Steve Martin and The Steep Canyon Rangers @ The Pabst Theater
April 20, 2010
This statement of mock-angst by the ever-amiable, multitalented Steve
Martin, possessor of breathtaking banjo skills along with some sort of
background in comedy, captured the evening’s seamless blend of hilarity and
Those who came to see a comedy legend received plenty of Martinesque
quips and bits. Concertgoers who pined solely for bluegrass found a top-notch
banjo player paired with rising artists The Steep Canyon Rangers—one of those
rare teamings in which rapport and abilities are equally outstanding. As for
those who wanted both comedy and
bluegrass, on a Tuesday night no less, that’s asking a little much—I suppose
you wanted a red carpet to anticipate your every step, along with a butler
holding one umbrella for you and another for your PBR… Well, even you greedy,
palm-rubbing comedy/music lovers left satiated.
Perhaps tops among many classic Martin moments was when he took time
from the show to Tweet on his new iPad. “Audience loving the show,” he said as
he typed. “They are laughing out loud.
“L-A-U-G-H-I-N-G…O-U-T…L-O-U-D,” he added, eschewing the popular LOL for
some grammatical authenticity.
And, indeed, the show provided many authentic moments between band and
audience. It’s not easy to match a stage presence as strong as Martin, but The
Steep Canyon Rangers, named 2006 “Emerging Artist of the Year” by the
International Bluegrass Music Association, were up to the challenge. The
Rangers appeared as comfortable playing Martin originals from his album The Crow as they did songs from their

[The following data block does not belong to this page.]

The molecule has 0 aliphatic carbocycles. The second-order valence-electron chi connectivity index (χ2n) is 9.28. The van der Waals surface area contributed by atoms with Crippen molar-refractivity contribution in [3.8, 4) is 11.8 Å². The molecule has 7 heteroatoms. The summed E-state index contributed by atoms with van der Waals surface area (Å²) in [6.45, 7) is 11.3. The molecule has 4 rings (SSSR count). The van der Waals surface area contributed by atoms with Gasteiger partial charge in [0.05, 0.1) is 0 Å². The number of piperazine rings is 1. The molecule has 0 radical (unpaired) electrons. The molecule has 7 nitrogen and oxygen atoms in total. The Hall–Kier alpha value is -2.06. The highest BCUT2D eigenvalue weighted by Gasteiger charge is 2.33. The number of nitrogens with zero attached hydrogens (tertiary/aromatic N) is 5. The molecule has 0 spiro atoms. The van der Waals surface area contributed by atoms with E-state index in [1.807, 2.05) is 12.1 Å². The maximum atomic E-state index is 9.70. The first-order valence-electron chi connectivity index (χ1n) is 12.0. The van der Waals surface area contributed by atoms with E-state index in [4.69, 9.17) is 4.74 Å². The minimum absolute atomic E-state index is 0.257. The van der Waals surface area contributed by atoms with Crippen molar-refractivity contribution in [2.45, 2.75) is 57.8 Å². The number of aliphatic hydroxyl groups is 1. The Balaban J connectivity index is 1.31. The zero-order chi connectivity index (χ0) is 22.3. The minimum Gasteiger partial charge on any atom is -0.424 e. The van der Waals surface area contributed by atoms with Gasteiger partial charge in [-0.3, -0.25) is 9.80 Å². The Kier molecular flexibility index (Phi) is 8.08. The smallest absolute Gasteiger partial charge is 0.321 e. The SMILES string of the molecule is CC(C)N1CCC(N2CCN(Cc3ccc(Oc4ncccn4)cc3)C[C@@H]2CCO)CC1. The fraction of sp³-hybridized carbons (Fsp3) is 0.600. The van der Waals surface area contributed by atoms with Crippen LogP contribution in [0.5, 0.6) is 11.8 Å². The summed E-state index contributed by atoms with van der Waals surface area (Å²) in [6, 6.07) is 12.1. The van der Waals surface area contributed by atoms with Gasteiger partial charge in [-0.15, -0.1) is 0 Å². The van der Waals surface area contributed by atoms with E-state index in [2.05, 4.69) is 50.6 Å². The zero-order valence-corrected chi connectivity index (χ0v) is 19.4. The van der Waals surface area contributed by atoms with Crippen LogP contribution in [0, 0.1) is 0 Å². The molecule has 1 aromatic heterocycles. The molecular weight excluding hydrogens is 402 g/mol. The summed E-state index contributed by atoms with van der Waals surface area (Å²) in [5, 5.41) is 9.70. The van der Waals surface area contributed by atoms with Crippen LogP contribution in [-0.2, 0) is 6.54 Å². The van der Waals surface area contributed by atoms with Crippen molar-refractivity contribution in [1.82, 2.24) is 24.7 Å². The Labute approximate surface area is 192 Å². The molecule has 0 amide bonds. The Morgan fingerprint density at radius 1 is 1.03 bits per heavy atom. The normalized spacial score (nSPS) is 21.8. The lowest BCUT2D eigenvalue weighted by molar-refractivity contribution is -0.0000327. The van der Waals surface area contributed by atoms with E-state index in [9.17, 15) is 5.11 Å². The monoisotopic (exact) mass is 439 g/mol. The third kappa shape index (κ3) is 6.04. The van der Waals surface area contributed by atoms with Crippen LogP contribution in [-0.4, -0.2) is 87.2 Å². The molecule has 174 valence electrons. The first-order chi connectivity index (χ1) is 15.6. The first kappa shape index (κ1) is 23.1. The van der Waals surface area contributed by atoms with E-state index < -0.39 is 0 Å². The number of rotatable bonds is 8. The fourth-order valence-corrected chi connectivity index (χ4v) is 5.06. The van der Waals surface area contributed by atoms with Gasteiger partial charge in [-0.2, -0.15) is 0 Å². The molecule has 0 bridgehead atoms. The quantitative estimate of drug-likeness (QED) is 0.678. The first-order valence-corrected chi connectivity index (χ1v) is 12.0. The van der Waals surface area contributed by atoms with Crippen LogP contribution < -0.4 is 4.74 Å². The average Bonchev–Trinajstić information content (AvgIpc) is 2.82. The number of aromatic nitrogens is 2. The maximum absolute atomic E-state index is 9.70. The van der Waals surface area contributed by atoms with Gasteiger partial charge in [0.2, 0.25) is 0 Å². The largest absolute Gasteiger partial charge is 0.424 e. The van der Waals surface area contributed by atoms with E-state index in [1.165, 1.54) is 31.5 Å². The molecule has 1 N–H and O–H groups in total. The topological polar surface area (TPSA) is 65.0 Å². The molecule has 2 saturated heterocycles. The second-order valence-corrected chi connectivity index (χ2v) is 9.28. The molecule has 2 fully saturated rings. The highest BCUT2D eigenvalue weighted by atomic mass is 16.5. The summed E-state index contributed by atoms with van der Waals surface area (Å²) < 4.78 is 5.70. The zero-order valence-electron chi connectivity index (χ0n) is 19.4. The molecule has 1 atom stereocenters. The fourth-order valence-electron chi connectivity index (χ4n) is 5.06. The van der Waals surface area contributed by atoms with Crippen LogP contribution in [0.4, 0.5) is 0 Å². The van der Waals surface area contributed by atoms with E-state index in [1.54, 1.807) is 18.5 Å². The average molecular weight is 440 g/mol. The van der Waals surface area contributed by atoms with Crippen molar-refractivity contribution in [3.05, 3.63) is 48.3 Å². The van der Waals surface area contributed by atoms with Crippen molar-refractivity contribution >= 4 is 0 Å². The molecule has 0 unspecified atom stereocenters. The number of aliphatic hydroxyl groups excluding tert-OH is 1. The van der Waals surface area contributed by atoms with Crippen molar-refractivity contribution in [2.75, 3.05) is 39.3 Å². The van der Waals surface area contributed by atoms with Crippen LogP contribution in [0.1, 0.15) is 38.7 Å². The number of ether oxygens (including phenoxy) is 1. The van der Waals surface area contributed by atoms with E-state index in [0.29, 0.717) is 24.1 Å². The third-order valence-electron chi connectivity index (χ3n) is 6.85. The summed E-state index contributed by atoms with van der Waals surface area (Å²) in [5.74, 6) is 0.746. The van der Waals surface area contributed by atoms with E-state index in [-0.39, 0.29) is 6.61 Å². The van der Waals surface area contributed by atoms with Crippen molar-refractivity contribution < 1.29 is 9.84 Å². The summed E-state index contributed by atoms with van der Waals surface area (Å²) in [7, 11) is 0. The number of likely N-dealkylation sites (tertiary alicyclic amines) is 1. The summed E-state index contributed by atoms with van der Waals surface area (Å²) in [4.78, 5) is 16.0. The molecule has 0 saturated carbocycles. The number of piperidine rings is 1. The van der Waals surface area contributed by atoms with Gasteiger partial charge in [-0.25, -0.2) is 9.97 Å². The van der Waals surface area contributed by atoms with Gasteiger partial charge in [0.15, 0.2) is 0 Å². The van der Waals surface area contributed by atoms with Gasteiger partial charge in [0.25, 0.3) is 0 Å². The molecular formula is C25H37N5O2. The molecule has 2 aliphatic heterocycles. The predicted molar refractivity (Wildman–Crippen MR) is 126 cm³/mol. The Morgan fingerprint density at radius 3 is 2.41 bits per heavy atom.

own record, Deep in the Shade.
As soon as his rich voice hit the air, lead singer Woody Platt (clearly
a stage name to improve upon his birth title, Alphonso Gorgonzola, as Martin
pointed out) simply sounded like a bluegrass singer. With the rest of the group
joining in, the Rangers later performed a flawless old-timey spiritual, which
then paved the way for Martin’s spoof spiritual for nonbelievers, “Atheists
Ain’t Got No Songs.”
Platt and the band ably played along with many of the comedic antics
throughout the night. As Martin walked off the stage to allow the Rangers some
solo time, Charles R. Humphrey III opened the back of his bass instrument and
grabbed Martin a beer. At another point, Martin gave kudos to a banjo solo by
Graham Sharp, before warning him that it sounded “a little too good, you know
what I mean.” He then mocked Sharp for playing only one banjo on stage, as
compared to Martin’s four. “Pathetic,” Martin added.
The Rangers were up to the task musically as well. Mike Guggino, in
addition to mandolin, pitched in with some beautiful harmony vocals. And Nicky
Sanders nearly stole the show by the end, fiddling up such a storm that strings
were literally flying off his bow.
Ending the evening as it began, during the encore the playful Martin
explained to the audience that it was unfair for those who paid less for
tickets to enjoy the same experience as higher-paying attendees. So he asked
those in the cheaper seats to cover one eye or ear in the name of fairness.
Even down an eye, it was easy to see the evening’s seamless blend of
humor and music. Whether you wanted a comedy god or a whiz-bang banjo player
and his team of crack musicians, you walked away from the grandeur of the Pabst
Theater with complete satisfaction.
Photo by CJ Foeckler